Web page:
Background Raynaud’s phenomenon (RP) can be the first symptom of a connective tissue disease in children, in particular juvenile systemic scleroderma (JSSC) or systemic lupus erythematosis (SLE). However, the prevalence of RP in healthy school children has been shown to be as high as 15%. There are currently no guidelines or agreed management strategies amongst Paediatric Rheumatologists on how to differentiate primary from secondary RP or how often patients require evaluation.
Objectives To develop consensus standards for good clinical practice for children with RP.
Methods A consensus meeting was organized in the frame of the PRES scleroderma working group. A nominal group technique was used. 75% consensus was defined as agreement.
Results The following agreements were reached:
All patients with RP should be screened with an ANA test.
All ANA positive patients should be screened for scleroderma-specific antibodies (e.g. anti-SCL 70 and anti-centromere antibodies).
All patients with RP should be investigated by capillaroscopy. Capillaroscopy will be classified into “normal”, “aspecific changes” or “scleroderma pattern”.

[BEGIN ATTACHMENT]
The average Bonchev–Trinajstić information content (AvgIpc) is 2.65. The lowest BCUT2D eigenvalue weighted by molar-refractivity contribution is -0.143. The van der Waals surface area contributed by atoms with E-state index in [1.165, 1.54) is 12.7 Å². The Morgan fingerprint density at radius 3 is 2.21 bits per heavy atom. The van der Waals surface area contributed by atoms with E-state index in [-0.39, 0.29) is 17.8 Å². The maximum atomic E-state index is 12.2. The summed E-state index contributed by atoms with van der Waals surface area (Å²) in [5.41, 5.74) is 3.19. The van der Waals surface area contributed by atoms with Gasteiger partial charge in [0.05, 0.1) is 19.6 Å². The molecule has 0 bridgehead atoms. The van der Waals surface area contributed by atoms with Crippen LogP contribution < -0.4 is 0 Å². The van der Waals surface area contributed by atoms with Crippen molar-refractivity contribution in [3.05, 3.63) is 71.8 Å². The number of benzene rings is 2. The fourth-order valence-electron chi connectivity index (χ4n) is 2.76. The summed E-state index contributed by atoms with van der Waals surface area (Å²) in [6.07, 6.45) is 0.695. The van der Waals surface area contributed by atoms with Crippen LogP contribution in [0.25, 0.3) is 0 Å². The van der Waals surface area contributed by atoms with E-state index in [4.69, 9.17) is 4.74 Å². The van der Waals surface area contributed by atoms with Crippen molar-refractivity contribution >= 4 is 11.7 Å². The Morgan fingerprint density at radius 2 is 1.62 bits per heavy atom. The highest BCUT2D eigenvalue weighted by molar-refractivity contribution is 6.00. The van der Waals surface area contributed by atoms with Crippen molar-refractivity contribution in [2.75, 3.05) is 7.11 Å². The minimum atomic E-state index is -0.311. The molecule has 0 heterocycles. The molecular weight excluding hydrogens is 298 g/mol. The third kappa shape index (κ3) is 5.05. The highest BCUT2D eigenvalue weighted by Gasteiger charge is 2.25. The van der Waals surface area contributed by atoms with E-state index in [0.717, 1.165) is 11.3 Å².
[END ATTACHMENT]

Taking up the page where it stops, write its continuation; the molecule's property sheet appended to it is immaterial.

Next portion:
All patients who have additional symptoms pointing to a definite connective tissue disease should be evaluated according to disease specific guidelines.
ANA-negative and capillaroscopy-negative patients should be followed-up at least every 6 months.
ANA positive patients without disease-specific antibodies and with negative capillaroscopy findings should be followed-up at least every 6 months.
ANA and disease-specific antibody positive patients should have organ specific evaluation according to symptoms, examination and relevant to that particular disease e.g. patients who are ANA and Scl-70 positive may need organ specific evaluation for JSSC as per the Juvenile systemic sclerosis inception cohort protocol (www.juvenile-scleroderma.com).
ANA-positive patients, who have no disease specific antibody but have positive capillaroscopy results, should be followed-up at least every 3 months.
ANA-negative patients with positive capillaroscopy result should be followed-up at least every 6 months.
The group could not reach an agreement regarding treatment, due to a lack of data for the paediatric age group. The group agreed that implementation of adult recommendations for paediatric care might be reasonable, but robust paediatric trials are needed.
Conclusions The group made a suggestion for a standard of good clinical practice for RP in children. Our aim is that this will facilitate a large multicentre prospective follow-up study of children with RP.
Jones, G.T., et al., Occurrence of Raynaud’s phenomenon in children ages 12-15 years: prevalence and association with other common symptoms. Arthritis Rheum, 2003. 48(12): p. 3518-21.
Disclosure of Interest None Declared